Fall 2020 Student Comments

Ed Glaeser talk fast
I think the most important skill for doing well in this class is familiarity with algebra and calculus. In particular, being able to do algebra very quickly is very important for exams. I’d also say that Ec 10 can be helpful preparation in the sense that it helps develop your economic intuition, which can be helpful for some problems. Glaeser is a fantastic lecturer.
I really enjoyed first 5 or so lectures because of all the math; later, the lecture became really confusing and it was hard to stay focused with zoom. This is a good class to meet new people through psets, projects, etc, but only because the work is so time consuming. The homeworks are time consuming, but CA office hours are really helpful because some of the CAs are very well qualified and understand the material very well, so make sure to spend the time to go to OH to do the homework so you don't have to relearn everything for midterm/final. You're going to feel so, so nervous for the midterm and final exams because they test so many concepts and expect you to know so much of the material. The only way to do well on the final this year was to have watched the Glaesar's videos on moral hazard and duopolies (doing all the practice exams didn't help so much). Modeling projects are super time consuming and gets super exhausting; it's a cycle of going to all the OHs to try to understand somewhat what was going on.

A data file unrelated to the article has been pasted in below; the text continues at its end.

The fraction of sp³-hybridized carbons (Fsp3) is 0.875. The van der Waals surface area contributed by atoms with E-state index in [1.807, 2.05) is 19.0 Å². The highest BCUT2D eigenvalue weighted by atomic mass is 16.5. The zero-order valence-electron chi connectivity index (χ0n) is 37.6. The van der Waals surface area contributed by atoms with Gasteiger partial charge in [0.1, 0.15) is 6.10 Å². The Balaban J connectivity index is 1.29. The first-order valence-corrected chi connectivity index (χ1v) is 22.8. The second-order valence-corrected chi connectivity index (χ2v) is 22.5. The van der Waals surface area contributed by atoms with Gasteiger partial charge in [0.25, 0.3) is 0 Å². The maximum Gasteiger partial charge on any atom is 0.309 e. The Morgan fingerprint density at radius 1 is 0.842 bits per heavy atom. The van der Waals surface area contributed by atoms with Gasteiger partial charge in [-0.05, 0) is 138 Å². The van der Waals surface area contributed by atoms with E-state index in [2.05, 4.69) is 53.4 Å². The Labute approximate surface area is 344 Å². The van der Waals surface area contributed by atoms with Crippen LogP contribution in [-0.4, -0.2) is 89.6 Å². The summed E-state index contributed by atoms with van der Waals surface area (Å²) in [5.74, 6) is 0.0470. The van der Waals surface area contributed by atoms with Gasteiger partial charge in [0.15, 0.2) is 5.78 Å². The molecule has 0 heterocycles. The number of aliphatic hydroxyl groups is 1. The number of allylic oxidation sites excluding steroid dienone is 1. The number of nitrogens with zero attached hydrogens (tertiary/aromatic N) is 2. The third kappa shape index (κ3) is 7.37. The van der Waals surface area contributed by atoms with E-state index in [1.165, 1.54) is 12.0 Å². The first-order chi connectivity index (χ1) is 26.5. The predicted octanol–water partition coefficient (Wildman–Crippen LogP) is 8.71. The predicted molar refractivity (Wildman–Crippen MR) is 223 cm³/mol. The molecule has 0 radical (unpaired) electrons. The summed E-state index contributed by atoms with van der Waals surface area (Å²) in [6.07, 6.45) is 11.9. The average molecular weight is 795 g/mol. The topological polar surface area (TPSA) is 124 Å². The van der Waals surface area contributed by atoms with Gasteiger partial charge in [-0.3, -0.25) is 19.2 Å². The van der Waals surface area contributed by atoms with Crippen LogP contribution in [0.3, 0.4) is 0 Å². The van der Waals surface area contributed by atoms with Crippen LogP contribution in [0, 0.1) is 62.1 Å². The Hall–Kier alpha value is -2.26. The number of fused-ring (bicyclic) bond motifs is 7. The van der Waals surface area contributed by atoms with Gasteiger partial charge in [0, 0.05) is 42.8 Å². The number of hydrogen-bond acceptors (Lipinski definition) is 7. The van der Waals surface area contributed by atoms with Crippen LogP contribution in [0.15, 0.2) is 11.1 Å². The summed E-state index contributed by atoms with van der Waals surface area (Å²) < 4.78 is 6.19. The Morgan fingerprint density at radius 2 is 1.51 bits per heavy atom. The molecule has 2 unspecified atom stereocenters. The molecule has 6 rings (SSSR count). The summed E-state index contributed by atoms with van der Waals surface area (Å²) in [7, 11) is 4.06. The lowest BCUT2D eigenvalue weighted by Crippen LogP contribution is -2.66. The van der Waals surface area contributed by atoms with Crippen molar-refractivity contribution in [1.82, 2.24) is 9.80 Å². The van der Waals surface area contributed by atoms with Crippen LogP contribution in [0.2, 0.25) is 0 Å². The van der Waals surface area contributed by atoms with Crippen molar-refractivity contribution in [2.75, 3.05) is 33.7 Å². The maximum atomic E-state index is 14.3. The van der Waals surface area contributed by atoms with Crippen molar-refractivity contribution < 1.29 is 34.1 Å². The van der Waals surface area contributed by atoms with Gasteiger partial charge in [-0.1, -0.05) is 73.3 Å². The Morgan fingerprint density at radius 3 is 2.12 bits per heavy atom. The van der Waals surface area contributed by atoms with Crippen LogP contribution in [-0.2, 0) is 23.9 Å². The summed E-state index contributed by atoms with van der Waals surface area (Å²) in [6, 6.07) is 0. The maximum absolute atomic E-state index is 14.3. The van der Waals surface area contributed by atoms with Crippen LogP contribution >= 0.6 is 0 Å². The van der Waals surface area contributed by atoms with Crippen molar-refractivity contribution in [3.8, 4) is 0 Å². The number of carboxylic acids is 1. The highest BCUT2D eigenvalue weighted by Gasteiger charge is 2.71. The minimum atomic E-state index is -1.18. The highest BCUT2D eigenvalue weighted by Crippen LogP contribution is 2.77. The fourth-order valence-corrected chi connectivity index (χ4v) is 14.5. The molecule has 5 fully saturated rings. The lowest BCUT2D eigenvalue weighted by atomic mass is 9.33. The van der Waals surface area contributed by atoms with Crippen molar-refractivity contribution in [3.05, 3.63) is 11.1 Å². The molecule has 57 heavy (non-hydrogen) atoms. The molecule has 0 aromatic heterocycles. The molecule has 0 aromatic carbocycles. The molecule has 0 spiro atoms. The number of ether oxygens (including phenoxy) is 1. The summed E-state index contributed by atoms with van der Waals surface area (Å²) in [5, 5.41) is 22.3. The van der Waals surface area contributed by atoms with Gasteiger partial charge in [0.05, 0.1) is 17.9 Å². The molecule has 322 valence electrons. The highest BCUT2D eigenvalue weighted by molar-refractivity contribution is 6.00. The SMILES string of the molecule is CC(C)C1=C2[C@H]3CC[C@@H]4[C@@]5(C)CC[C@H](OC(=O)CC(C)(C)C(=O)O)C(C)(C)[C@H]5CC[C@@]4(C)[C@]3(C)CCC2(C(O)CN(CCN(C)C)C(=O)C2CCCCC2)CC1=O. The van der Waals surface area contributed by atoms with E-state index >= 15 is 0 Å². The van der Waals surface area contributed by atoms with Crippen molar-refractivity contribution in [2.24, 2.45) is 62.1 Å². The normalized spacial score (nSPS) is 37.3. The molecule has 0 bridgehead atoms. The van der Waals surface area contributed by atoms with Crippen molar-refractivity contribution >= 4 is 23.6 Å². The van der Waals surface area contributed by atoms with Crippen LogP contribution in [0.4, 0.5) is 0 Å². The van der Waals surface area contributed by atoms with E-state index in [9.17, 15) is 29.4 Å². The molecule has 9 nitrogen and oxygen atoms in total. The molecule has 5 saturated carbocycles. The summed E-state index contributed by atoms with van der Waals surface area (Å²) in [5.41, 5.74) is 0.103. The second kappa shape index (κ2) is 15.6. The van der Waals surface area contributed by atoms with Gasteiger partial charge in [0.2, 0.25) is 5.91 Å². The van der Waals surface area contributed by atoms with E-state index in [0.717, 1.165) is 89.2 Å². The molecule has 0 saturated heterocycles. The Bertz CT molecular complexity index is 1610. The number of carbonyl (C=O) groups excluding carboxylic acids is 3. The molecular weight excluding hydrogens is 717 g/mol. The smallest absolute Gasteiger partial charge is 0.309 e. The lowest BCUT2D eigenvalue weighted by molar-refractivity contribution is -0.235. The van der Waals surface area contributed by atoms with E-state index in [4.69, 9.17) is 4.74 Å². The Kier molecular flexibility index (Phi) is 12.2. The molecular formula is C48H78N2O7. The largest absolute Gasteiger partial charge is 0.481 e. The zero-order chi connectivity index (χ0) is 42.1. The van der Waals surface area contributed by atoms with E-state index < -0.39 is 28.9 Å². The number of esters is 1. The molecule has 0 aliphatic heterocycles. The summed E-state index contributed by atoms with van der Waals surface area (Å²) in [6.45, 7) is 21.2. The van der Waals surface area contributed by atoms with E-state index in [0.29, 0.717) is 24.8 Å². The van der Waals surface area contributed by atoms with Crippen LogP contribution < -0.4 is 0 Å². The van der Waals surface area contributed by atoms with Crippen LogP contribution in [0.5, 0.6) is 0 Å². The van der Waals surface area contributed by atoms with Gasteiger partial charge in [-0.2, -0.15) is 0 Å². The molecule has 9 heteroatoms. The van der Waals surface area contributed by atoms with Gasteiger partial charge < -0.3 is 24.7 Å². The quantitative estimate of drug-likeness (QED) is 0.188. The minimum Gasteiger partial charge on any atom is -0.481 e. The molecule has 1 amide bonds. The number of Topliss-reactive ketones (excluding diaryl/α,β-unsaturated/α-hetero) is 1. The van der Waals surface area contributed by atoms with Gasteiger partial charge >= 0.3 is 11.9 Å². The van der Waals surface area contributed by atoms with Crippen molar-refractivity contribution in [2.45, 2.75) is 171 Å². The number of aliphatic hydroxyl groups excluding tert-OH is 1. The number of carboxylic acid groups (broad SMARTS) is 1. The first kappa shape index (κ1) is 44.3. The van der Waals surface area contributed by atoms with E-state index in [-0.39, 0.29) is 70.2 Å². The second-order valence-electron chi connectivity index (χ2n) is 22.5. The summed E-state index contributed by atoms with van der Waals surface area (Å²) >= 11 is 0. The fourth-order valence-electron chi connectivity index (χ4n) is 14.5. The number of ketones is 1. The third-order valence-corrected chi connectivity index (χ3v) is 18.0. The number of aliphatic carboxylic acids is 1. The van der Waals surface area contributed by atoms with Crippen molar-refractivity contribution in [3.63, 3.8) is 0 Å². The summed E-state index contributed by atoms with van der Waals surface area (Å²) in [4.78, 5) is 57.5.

This is a hard class. Let's face it. The problem sets were useful and helpful, but the exams are brutal. Find a good group for the modeling projects, and you should be fine. Honestly, you can skate by fine until exam time comes. When it does roll around, really work through the exams from previous years and be able to do at least last year's and year before that's exam basically from memory. This means retake the exams if you have to, but make sure you can do those problems, and the math, in your sleep.